Atma Singh Lubana of Punjab considered himself an ‘incomplete man’ till a few years ago. He was unable to get an erection, let alone hold it. His marriage, as a result, remained unconsummated.
The 36-year-old Punjab resident suffered from erectile dysfunction (impotence). Blood flow to the penis was impaired owing to multiple blockages in the penile artery.
Erectile dysfunction is not uncommon. According to a Massachusetts Male Ageing study, erectile dysfunction is prevalent among 40 per cent of men in their 40s and 70 per cent of men in their 70s. The incidence of erectile dysfunction was found to be higher in ageing men and those with conditions such as high blood pressure, diabetes, cardiovascular diseases and depression. Smoking and excessive alcohol consumption also contribute to erectile dysfunction.
Natural erection occurs when a person is stimulated and the blood flow to the penis increases. As the penis balloons up, the venogenic valves are kept shut, facilitating complete and full erection. When the stimulus wears off, the valves open and the penis becomes flaccid as the blood leaks back. “If at all a person has an artery blockage, the interventional radiologist can put a wire through the blockage and balloon-dilate the area. Or a different artery substitute can be used to do a bypass,” says Dr Nandakishore S.K., urology consultant at Columbia Asia Hospital at Yeshwantpur, Bengaluru. “But if multiple places are blocked, a penile implant needs to be done.”
Implants are recommended for men with venogenic and neurogenic erectile dysfunction, where medications, injections or vacuum devices do not work. For example, veno-occlusive dysfunction occurs when the valve of the penile cylinders cannot hold back the blood. “After thorough evaluation, we give them sequential treatment, starting with oral therapy and then vacuum erection device or injections. Penile implant is the last choice,” says Dr Aditya Pradhan, senior consultant, urology and renal transplant, at the BLK Super Specialty Hospital in Delhi. “Before doing an implant, the cavernous tissues in the penis are hollowed out and a silicone rod is placed. Cavernous tissues are the spongy tissues which when filled with blood allow the penis to be rigid. If the implant fails, the person will never have natural erection after that.”
Inflatable devices have three parts: expandable cylinders, a pump which can be activated and a reservoir filled with saline. “When an activation button is pressed on the pump attached to the reservoir, the fluid fills the cylinders and an erection is obtained. After intercourse, you have to press a release button. The fluid will then drain back into the reservoir,” explains Nandakishore. “Inflatable devices work fairly well, but cost between 14 lakh and 17 lakh depending on the model.”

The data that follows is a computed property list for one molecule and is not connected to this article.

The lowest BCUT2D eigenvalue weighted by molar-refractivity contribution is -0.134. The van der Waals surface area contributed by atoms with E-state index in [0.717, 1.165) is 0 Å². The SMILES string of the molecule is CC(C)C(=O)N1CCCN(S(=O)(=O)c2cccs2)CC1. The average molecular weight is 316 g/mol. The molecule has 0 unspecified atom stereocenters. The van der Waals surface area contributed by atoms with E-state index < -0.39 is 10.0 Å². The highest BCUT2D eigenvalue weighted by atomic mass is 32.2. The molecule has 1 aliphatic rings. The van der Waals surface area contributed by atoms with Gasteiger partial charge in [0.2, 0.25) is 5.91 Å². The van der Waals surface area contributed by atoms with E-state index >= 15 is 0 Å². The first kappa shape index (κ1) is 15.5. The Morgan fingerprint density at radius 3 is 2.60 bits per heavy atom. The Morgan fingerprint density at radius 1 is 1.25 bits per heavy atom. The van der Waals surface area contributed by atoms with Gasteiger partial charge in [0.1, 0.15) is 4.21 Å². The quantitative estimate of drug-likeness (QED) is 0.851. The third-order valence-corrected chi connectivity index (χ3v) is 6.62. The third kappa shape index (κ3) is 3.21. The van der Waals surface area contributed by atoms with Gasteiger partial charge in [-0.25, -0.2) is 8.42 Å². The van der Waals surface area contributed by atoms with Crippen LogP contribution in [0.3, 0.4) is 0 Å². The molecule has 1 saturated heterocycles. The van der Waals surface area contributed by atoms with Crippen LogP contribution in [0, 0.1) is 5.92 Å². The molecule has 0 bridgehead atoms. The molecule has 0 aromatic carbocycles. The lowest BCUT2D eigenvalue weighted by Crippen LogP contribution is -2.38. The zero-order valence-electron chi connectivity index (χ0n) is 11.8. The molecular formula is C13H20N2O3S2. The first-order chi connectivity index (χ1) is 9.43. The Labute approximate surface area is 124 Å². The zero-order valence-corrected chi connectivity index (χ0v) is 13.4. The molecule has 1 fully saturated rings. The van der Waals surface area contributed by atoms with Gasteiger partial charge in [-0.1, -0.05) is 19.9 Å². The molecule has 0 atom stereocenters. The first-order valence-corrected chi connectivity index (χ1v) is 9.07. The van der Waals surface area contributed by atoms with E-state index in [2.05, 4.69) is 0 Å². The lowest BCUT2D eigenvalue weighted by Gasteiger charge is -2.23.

A more economical ‘made in India’ alternative is the Shah penile prosthesis. The indigenously manufactured implant developed by Dr Rupin Shah, is a semi rigid device made of silicone. “In this, two solid cylinders are put into the penis through a small opening at the base of the penis. The implant is placed within the corpora cavernosa (mass of erectile tissue forming the bulk of penis). It gives the penis the stiffness required for intercourse,’’ says Shah, senior consultant andrologist at Lilavati Hospital, Mumbai.
The Shah prosthesis lasts longer as it doesn’t have any parts except a lever. “The device has expanders and it is easy to increase the length of the graft to conform with the length of the penis,” says Shah, adding that the implant doesn’t improve pleasure.
The first recipient of Shah’s implant, which costs between Rs50,000 and Rs1.25 lakh, was a Mumbai school teacher whose marriage of five years was unconsummated. “He was born with some problem with the blood flow to the organ. A vascular surgery didn’t work. He couldn’t afford the imported implants either. So we recommended the Shah implant. He had a baby soon,” recalls Shah.
The oldest man Shah operated on for an implant was 82 years old. “It was a reimplant. He had his implant surgery done in the US 15 years ago. As the implant failed, we reimplanted him,” says Shah.
Shah recounts the case of a young professional, who developed priapism while on a remote island in south east Asia. ‘’He had too much of a party. When he woke up the next day, he found that his penis was erect and the erection wouldn’t go down,’’ says Shah. By the time he got to the mainland for treatment, his organ was completely damaged. He had an inflatable implant. A few years later, he sent me a mail saying it was indeed a rebirth for him,’’ says Shah.
Cheaper implants are also available. “Those are the rigid, non-inflatable, non-malleable ones—which are very rarely used nowadays as they will always keep the penis erect and they are not without complications,” says Nandakishore.
The non-inflatable implants last forever, whereas the inflatable ones can be used for 10-15 years only. Patients are advised to avoid intercourse for six-eight weeks post surgery and are prescribed antibiotics to avoid infection which is the most dangerous complication.
Experts say erectile dysfunction often goes unreported though its incidence is high. “Only 5-6 per cent is reported. In fact, a significant percentage of erectile dysfunction cases in the country are psychological in origin. Once these issues are addressed, they can have a normal sex life,” says Nandakishore.
Lubana (name changed) opted for a penile implant six years ago. “The couple had regular intercourse after the surgery,” says Pradhan, who operated on him, “and they had a baby soon.”